Wednesday, May 9, 2012

On Sleep (gentle ideas to make everyone happier)

Where was I ... ah, yes, we were pregnant.  This was a huge surprise and of course wonderful but also terrifying.   I had a 9 month old nursling feeding every 2 hours day and night who was just starting to really swallow solid food.  The thought of having another baby when my first needed me so much was scary - but fortunately our gestational period is nice and long and Saf grew and developed.  He became a much bigger baby who not only nursed constantly and loved to be worn but also started to talk. :)  Just Kidding.  (Kind of). 

We knew we would need to make some changes as I couldn't foresee "rotisserie nursing" two children all night long.  The first few months of the pregnancy were good sleep-wise.  We decided we didn't want to start actively night-weaning Safran until he was 12 months so we just began implementing a few things from Elizabeth Pantley's "No Cry Sleep Solution".  I found a copy for $4 at a second hand shop one day, and later checked out her book for Toddler and Pre-Schoolers at the local library.  I also have her book on naps and separation anxiety.  Yes, I'm a fan.

it's me right now.  I cut my finger while making dinner.
Her techniques are gentle, and when it comes to doing things gently with babies and toddlers who have habits that you want to change, gentle means SLOW.  And if you are blessed with a spirited child like we are, gentle means EXTREMELY SLOW.  (sometimes).  But it's good.  She says to make a little record of how things are going, times of sleep and waking and what you are doing currently to help your child sleep.  Then implement the changes that you want to try for about a month without really keeping an eye on the clock or numbers of wake ups.  Then look again at how things are going and they will most likely be better.  Maybe a lot better.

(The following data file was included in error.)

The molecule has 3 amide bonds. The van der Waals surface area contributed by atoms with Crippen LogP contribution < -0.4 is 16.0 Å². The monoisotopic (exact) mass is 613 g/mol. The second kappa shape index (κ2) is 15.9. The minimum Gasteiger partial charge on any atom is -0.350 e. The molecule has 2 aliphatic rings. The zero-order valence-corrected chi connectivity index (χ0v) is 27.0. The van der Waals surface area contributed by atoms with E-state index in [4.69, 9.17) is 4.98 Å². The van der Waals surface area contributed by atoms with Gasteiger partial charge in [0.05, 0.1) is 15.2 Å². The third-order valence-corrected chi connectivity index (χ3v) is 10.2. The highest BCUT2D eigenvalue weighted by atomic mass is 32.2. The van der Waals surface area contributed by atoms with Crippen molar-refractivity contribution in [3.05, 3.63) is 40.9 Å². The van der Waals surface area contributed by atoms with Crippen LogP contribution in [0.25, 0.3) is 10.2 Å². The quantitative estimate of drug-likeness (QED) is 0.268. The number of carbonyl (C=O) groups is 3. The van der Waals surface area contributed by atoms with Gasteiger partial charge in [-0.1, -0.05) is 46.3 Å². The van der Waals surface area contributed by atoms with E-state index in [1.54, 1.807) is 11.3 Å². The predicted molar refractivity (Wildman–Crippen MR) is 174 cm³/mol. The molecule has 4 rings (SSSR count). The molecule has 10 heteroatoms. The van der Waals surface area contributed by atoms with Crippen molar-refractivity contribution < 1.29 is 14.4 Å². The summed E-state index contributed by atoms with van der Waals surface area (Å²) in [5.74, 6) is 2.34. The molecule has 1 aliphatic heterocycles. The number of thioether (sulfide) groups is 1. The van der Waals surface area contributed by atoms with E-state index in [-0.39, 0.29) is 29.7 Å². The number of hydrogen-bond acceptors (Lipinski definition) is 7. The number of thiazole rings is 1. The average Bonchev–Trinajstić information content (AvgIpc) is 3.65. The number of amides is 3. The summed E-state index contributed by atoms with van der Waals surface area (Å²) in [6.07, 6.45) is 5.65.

Here are some of the techniques that we implemented:

1. Consistent Bedtime and Bedtime Routine.  Up to this point we didn't really have a bedtime routine for Saf.  When he seemed tired in the evening we'd put on his pj's and either I would nurse him to sleep or Chris would 'wear him down' in the Ergo.  Often we had friends over or were out, but we were able to get him to sleep fairly easily regardless.  When we were home Chris would lay him in his bed but he'd inevitably wake up, so I would lay next to him and nurse him fully to sleep.  Usually he'd wake up multiple times before we were ready for bed, but each time I would go and nurse him back to sleep, usually only taking a few minutes.

We decided to aim for a bedtime of 7:30 which meant having the hour before be our bedtime routine.  There would be dim lights and hopefully no rough-housing.  Shower/bath, pajamas, stories and either I would nurse him to sleep or Chris would rock/dance or bounce him to sleep while listening to relaxing bedtime music.  (There has been a big range of music: from the children's songs of Kim Thiessen to Bon Iver and currently the mellow tunes from Josh Garrells).  It initially felt like a sacrifice to do the routine, but we quickly came to appreciate it.  Often Chris would lay with us in the dark as I nursed Saf and we would talk about our day as he fell asleep.  It was nice to have an hour to unwrap ourselves from the day, to let frustrations go and reconnect in the quiet.